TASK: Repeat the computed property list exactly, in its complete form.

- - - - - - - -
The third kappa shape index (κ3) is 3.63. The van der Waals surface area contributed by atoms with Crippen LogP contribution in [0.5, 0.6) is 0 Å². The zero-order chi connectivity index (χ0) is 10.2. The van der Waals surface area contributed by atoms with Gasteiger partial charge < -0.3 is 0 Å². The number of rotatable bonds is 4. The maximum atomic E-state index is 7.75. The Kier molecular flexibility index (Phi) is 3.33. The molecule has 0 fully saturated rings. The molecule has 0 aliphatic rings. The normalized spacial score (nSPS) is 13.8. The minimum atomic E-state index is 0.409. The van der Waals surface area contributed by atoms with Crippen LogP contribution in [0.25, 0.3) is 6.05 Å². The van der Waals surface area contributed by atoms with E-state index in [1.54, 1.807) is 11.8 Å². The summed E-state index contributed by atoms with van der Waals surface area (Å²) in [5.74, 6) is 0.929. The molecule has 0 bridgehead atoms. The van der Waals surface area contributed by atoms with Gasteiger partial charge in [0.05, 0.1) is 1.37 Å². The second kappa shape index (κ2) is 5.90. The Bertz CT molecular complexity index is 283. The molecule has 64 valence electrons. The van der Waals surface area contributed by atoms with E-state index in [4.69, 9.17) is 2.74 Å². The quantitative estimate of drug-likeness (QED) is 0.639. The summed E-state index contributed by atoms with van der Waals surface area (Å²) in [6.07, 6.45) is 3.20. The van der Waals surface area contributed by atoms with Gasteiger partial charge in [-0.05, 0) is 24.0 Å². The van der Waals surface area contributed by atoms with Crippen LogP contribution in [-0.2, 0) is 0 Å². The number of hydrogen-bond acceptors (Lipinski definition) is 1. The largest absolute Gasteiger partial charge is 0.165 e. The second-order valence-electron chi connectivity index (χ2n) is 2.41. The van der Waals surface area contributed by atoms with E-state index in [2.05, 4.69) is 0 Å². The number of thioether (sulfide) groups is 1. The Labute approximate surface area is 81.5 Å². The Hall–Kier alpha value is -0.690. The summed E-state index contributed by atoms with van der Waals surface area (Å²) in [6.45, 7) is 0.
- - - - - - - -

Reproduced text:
The third kappa shape index (κ3) is 3.63. The van der Waals surface area contributed by atoms with Crippen LogP contribution in [0.5, 0.6) is 0 Å². The zero-order chi connectivity index (χ0) is 10.2. The van der Waals surface area contributed by atoms with Gasteiger partial charge < -0.3 is 0 Å². The number of rotatable bonds is 4. The maximum atomic E-state index is 7.75. The Kier molecular flexibility index (Phi) is 3.33. The molecule has 0 fully saturated rings. The molecule has 0 aliphatic rings. The normalized spacial score (nSPS) is 13.8. The minimum atomic E-state index is 0.409. The van der Waals surface area contributed by atoms with Crippen LogP contribution in [0.25, 0.3) is 6.05 Å². The van der Waals surface area contributed by atoms with E-state index in [1.54, 1.807) is 11.8 Å². The summed E-state index contributed by atoms with van der Waals surface area (Å²) in [5.74, 6) is 0.929. The molecule has 0 bridgehead atoms. The van der Waals surface area contributed by atoms with Gasteiger partial charge in [0.05, 0.1) is 1.37 Å². The second kappa shape index (κ2) is 5.90. The Bertz CT molecular complexity index is 283. The molecule has 64 valence electrons. The van der Waals surface area contributed by atoms with E-state index in [4.69, 9.17) is 2.74 Å². The quantitative estimate of drug-likeness (QED) is 0.639. The summed E-state index contributed by atoms with van der Waals surface area (Å²) in [6.07, 6.45) is 3.20. The van der Waals surface area contributed by atoms with Gasteiger partial charge in [-0.05, 0) is 24.0 Å². The van der Waals surface area contributed by atoms with Crippen LogP contribution in [-0.2, 0) is 0 Å². The number of hydrogen-bond acceptors (Lipinski definition) is 1. The largest absolute Gasteiger partial charge is 0.165 e. The second-order valence-electron chi connectivity index (χ2n) is 2.41. The van der Waals surface area contributed by atoms with E-state index in [2.05, 4.69) is 0 Å². The number of thioether (sulfide) groups is 1. The Labute approximate surface area is 81.5 Å². The Hall–Kier alpha value is -0.690. The summed E-state index contributed by atoms with van der Waals surface area (Å²) in [6.45, 7) is 0.